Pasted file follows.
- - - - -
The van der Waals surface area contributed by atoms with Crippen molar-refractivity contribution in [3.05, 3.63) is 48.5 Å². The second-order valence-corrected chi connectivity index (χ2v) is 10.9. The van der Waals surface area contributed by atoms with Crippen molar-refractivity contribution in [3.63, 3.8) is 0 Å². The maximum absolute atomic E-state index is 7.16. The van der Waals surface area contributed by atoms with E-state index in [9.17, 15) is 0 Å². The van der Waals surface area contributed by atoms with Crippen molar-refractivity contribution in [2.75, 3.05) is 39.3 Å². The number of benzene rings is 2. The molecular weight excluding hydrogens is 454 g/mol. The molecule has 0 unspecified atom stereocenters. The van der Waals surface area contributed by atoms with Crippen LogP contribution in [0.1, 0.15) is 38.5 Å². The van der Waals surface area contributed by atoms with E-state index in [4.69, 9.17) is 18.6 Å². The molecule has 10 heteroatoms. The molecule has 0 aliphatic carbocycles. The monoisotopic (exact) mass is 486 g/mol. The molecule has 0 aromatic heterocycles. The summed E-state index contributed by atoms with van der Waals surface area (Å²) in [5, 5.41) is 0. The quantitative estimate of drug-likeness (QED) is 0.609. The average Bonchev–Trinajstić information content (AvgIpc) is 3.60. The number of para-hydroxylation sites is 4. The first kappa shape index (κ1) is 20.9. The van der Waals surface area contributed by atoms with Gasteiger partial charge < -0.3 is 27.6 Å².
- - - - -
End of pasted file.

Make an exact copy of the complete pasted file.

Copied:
The van der Waals surface area contributed by atoms with Crippen molar-refractivity contribution in [3.05, 3.63) is 48.5 Å². The second-order valence-corrected chi connectivity index (χ2v) is 10.9. The van der Waals surface area contributed by atoms with Crippen molar-refractivity contribution in [3.63, 3.8) is 0 Å². The maximum absolute atomic E-state index is 7.16. The van der Waals surface area contributed by atoms with E-state index in [9.17, 15) is 0 Å². The van der Waals surface area contributed by atoms with Crippen molar-refractivity contribution in [2.75, 3.05) is 39.3 Å². The number of benzene rings is 2. The molecular weight excluding hydrogens is 454 g/mol. The molecule has 0 unspecified atom stereocenters. The van der Waals surface area contributed by atoms with Crippen LogP contribution in [0.1, 0.15) is 38.5 Å². The van der Waals surface area contributed by atoms with E-state index in [4.69, 9.17) is 18.6 Å². The molecule has 10 heteroatoms. The molecule has 0 aliphatic carbocycles. The monoisotopic (exact) mass is 486 g/mol. The molecule has 0 aromatic heterocycles. The summed E-state index contributed by atoms with van der Waals surface area (Å²) in [5, 5.41) is 0. The quantitative estimate of drug-likeness (QED) is 0.609. The average Bonchev–Trinajstić information content (AvgIpc) is 3.60. The number of para-hydroxylation sites is 4. The first kappa shape index (κ1) is 20.9. The van der Waals surface area contributed by atoms with Gasteiger partial charge < -0.3 is 27.6 Å².